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The Bayou is back playing its greatest hits

From the The year in dining: Read every restaurant review we published in 2017 series
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Bayou étouffée

The étouffée had the perfect character, with crawfish that were cooked just right. 

Apparently, I was one of only a few people who appreciated Lagartos, the South American and Mexican restaurant that opened and closed last year in a prominent East Side restaurant location.

Owner Dale Beck closed Lagartos in the old Talula space in January after about six months, and replaced it with a restaurant called North of the Bayou, Place for Food and Brewery.

It's a reincarnation of the Downtown Bayou restaurant that he owned for seven years and closed in 2016. The original Bayou and Lagartos both benefited from having Fredy Carcano as the chef, and now North of the Bayou does, too.

Where Lagartos had few customers when I visited in September, a recent weeknight visit to North of the Bayou found nearly every table occupied.

The restaurant, in that large, pink, castle-like building off Cottage Grove and Stoughton roads, has been well-received since opening in mid-February. Beck said that there's a 45-minute wait on Friday and Saturday nights.

The front section of the menu features New Orleans favorites, but there's also a page titled "Bringing the World Together," Lagartos' tagline, which keeps a small part of that restaurant's menu. It has build-your-own pasta bowls, crab enchiladas, stuffed chicken breast, and andouille-crusted mahi mahi.

In Carcano's hands, I'm sure any of that would be great, but the Creole food sounded too good to pass up, and it was.

Bayou exterior

North of the Bayou, Place for Food and Brewery, is a reincarnation of the Downtown Bayou restaurant on Butler Street, which closed in 2016.

Lagartos had unbeatable crab cakes, and those here ($10.99), called Louisiana crab cakes, are only slightly different, lightly breaded with homemade breadcrumbs made from New Orleans Leidenheimer bread. A drizzle of chipotle ranch added a pleasant bite, and greens on the side were nicely dressed and sprinkled with black beans and corn.

The étouffée also had the right spice level. Customers choose between crawfish and shrimp, and the crawfish were cooked just right. The light-colored roux had the perfect character, punctuated with onion and red pepper.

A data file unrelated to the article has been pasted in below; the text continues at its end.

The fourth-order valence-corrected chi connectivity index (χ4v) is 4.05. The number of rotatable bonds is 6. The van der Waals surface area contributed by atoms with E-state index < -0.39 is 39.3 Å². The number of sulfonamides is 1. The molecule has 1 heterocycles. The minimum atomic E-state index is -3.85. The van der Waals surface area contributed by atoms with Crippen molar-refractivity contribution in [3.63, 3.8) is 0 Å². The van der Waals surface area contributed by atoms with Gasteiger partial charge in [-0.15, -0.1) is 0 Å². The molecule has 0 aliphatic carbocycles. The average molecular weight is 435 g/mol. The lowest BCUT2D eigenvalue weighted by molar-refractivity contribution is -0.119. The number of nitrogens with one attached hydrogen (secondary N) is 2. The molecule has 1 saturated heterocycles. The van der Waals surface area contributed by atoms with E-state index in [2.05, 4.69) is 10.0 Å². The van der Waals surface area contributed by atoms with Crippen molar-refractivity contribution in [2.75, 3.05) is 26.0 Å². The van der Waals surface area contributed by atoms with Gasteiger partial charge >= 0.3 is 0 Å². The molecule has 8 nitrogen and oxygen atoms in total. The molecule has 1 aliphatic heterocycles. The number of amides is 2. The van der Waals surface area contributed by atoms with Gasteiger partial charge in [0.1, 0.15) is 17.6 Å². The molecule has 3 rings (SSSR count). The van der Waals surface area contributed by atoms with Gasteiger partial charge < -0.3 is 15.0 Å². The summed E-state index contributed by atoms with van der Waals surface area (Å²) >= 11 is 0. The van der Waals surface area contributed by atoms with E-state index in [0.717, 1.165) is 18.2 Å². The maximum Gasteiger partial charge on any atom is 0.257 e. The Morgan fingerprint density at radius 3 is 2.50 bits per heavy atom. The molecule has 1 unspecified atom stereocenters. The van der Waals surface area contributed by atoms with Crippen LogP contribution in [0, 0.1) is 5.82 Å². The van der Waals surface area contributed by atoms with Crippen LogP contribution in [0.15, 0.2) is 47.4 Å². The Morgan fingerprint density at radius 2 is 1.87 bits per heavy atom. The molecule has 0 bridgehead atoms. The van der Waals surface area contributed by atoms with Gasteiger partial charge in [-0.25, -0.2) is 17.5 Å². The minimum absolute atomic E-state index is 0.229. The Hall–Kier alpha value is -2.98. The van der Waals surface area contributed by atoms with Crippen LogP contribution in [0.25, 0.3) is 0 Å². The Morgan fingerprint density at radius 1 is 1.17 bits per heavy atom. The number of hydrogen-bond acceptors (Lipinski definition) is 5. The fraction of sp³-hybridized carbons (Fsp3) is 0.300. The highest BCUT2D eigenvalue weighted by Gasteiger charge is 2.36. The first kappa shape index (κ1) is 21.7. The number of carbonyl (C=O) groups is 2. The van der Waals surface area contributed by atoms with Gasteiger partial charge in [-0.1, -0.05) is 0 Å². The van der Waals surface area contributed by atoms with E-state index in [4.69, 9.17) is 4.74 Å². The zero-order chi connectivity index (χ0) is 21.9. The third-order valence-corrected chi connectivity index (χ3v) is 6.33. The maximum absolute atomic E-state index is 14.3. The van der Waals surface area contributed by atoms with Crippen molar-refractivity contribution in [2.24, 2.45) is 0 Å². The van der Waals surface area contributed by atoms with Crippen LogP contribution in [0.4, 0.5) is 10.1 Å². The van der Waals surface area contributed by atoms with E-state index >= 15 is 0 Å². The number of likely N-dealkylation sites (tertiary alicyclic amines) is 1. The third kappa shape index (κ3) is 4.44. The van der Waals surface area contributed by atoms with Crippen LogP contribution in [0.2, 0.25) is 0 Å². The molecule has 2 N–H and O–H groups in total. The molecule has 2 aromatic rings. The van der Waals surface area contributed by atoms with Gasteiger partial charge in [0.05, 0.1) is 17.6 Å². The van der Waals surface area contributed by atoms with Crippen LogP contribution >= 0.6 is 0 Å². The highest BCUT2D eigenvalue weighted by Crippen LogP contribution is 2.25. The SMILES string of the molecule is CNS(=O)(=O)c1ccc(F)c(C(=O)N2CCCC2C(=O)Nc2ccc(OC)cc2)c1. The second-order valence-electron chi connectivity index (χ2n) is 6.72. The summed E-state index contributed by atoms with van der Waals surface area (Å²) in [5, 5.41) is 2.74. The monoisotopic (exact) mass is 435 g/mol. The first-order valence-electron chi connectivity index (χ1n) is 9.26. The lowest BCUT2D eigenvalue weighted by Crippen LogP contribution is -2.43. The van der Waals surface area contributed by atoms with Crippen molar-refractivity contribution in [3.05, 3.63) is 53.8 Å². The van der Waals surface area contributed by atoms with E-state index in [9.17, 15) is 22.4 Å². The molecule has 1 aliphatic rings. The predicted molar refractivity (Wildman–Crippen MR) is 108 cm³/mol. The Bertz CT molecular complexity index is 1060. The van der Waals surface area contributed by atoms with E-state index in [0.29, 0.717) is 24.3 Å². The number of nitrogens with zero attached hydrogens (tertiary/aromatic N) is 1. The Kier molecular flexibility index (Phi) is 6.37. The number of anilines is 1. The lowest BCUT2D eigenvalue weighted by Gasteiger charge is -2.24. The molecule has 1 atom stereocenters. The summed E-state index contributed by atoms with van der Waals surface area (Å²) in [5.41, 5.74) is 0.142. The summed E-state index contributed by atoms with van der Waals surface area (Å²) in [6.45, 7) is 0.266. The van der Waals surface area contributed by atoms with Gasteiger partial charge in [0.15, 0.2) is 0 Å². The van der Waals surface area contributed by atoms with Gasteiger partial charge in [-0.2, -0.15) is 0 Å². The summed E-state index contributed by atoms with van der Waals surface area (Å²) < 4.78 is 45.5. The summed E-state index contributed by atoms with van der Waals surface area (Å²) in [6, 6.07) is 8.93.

The "gumbo du jour" which added pulled pork and spinach to the celery and red pepper in the roux, helped differentiate it from the étouffée. The gumbo can also be ordered with seafood or chicken.

The chicken in the jambalaya was dry, but it was overshadowed by delicious coins of sausage that ringed the rice dish. Like the other entrées, the jambalaya had a good amount of heat and didn't need hot sauce. Still, it was the weakest dish we tried.

All three dishes were $8.99 for a lunch portion, or $11.99 for a dinner version, with both sizes available any time. Each dish came with a piece of fantastic, lightly buttered Leidenheimer bread, which the restaurant also uses for its po' boys.

Another strong suit of North of the Bayou is its cocktails, which were unusually tasty and remarkably inexpensive. It also explains why the bar area was crowded when we arrived.

The Pimms Cup ($5.50) with house-infused, cucumber Pimm's No. 1 and lemonade, was just sweet enough, and served in a pint glass.

The lady bug ($7) was a souped-up Long Island iced tea, with coconut rum, and melon, strawberry and banana liqueurs. There were also orange and pineapple juices. It could have been a big, muddled mess, but the flavors blended seamlessly.

"I'm going to have to get the recipes for these drinks or otherwise come back here more often," my companion said.

Bayou interior

North of the Bayou is more inviting than the old Bayou Downtown, which had a theme park feel. The new place is big and open, with comfortable booths outfitted with New Orleans scenes.

The brewery part of the operation, run by brewmaster Frank Duane, probably won't be ready until late fall. Beck is still waiting on some equipment.

There's something about North of the Bayou that's more inviting than the old Bayou Downtown, which had a theme park feel. It must be the big, open space, and comfortable booths with photos of New Orleans hanging within them.

Mardi Gras beads hang from a chandelier, and there are a few neon touches from the former Bayou, like theater masks and fleur-de-lis.

Desserts are listed on a card on the table, and while fine, the creme brûlée ($4.99) didn't stand out enough for North of the Bayou to call it their signature dessert.

The beignets ($3.50), three to an order, are covered in powdered sugar, but aren't going to make you forget the famous ones served at Cafe du Monde in New Orleans. To my mind, the beignets at Hilldale's Cafe Hollander even beat those.

New Orleans starts calling me each spring. And this year's Jazz & Heritage Festival starts April 28 with the usual killer musical lineup.

The festival's music is only matched by the food served on the festival grounds. Dining at North of the Bayou made me feel more wistful about not going this year, but the great gumbo and étouffée helped ease some of that regret.

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